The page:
3 Steps to Recording Toms with Drum Mics

Toms can be the most difficult drums in your kit to capture successfully. Details like clear tom sound will really ramp up the quality of your drum mix. The finer points can be the crucial difference between a good track and a great track.

Use these drum-recording tips to get those details just right in your recording!

3 Steps for Recording Toms

bullet11.         Select a Microphone Type

Condenser microphones, like the AE3000, offer a more open hi-fi sound while  dynamic microphones, like the ATM250, offer more punch and a tighter pickup pattern.


bullet22.         Position the Mic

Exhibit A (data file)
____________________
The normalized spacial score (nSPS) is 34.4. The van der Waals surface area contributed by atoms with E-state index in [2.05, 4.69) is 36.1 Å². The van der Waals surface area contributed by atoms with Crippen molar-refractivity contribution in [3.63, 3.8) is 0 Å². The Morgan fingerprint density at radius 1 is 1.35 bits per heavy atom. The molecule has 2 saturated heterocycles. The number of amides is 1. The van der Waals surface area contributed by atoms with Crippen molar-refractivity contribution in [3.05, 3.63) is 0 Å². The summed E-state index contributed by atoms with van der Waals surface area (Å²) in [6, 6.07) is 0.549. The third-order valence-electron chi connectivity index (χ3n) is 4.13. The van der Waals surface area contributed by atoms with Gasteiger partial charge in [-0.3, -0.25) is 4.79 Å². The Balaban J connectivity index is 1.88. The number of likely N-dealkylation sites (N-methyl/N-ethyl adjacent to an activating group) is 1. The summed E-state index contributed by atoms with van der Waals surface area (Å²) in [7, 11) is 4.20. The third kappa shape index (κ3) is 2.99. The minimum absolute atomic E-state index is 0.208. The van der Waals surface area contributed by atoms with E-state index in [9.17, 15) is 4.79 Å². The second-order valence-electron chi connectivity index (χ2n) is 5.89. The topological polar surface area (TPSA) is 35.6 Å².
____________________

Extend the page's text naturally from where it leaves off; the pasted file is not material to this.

Positioning the microphone closer to the tom will create more low-end and reduce the bleed from the rest of the kit. As you move the mic back, the drum will open up. Aiming the mic at the center of the tom will yield more attack, while a more straight-up and down position will emphasize the overtones. Play with the positions to find what’s best for your unique style.


bullet13.         Mind the Cymbals

Since every kit is different, the position of the tom mics has to account for where the drummer has placed his cymbals. Place the mics as far off-axis as possible to mitigate bleed, especially from the ride cymbal. Aiming the mic away from the snare can also limit bleed.


Now you’re ready to incorporate the extra detail that will make your drum mix pop. Play with the tom mics for a bit until you find the sweet spot and you’re on your way!



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